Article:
Low back pain (LBP) is a common health problem among the elderly, affecting up to 90% of the over 65 population, and accounting for nearly $1 billion per year in Medicare payments alone. By far the greatest single cause of low back pain in the elderly is mechanical derangements occurring within the confines of the lumbar spine as a consequence of chronic degenerative joint disease which, in itself, is often painless and of little or no clinical significance. Most of these cases (many of whom are presently being unsuccessfully treated in medical clinics and/or hospitals) would quite likely respond very well to routine office-based conservative chiropractic care. However, insofar as there is no conclusive data to support any particular method of chiropractic treatment for these cases, nor has there been any standardized procedures established by which such data might be collected for analysis, the issue is problematic inasmuch as most chiropractic physicians have had little training in clinical research methodology. Therefore, a “practitioner scientist” protocol was developed whereby selected office-based chiropractic physicians would collect the necessary data and provide treatment according to specified procedures under the direction of an experienced clinical researcher. Basic inclusion/exclusion criteria were chosen for a standardized approach to the diagnosis of mechanical low back pain in the elderly and its treatment by conservative chiropractic technics.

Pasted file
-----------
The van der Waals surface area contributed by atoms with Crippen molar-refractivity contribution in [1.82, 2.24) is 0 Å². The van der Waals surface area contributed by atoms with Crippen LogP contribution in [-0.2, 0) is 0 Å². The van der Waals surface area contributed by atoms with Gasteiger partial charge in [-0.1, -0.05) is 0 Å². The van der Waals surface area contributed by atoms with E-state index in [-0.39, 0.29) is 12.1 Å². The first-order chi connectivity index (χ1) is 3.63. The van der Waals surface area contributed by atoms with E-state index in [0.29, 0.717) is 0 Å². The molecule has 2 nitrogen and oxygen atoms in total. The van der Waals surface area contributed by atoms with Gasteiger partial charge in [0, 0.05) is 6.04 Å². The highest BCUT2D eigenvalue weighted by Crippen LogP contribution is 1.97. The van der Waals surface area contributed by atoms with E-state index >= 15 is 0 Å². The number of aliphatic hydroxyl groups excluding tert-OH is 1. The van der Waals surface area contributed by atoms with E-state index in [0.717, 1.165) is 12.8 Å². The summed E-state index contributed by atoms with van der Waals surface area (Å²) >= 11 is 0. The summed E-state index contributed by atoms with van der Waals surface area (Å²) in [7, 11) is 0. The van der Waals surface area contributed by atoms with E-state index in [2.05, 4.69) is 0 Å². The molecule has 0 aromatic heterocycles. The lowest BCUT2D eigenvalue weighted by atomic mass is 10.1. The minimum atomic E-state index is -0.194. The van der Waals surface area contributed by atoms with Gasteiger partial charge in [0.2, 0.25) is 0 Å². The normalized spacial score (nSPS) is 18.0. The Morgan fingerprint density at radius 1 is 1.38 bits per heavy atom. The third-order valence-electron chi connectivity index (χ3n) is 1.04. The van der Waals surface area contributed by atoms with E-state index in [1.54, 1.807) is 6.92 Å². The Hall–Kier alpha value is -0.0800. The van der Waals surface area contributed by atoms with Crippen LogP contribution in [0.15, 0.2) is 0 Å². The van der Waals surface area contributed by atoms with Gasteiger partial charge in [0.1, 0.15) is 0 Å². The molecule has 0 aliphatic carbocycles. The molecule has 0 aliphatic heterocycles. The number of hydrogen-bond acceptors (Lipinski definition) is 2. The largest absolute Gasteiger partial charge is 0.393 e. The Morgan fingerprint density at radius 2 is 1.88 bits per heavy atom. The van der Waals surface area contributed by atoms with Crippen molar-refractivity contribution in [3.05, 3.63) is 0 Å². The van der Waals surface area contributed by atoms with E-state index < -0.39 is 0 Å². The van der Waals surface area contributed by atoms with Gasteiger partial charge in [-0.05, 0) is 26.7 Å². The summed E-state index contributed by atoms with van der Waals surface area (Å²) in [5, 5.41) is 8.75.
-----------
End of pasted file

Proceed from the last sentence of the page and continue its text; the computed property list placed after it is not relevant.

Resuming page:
Inclusion criteria are as follows:
Exclusion criteria are as follows:
Reference: Paul J. Osterbauer, DC, Tom DeVita, DC, Arlan W. Fuhr, DC. Proceedings of the FCER’s Third Annual International Conference on Spinal Manipulation. Washington. D.C., April 12-13. 1991. pp. 230-1.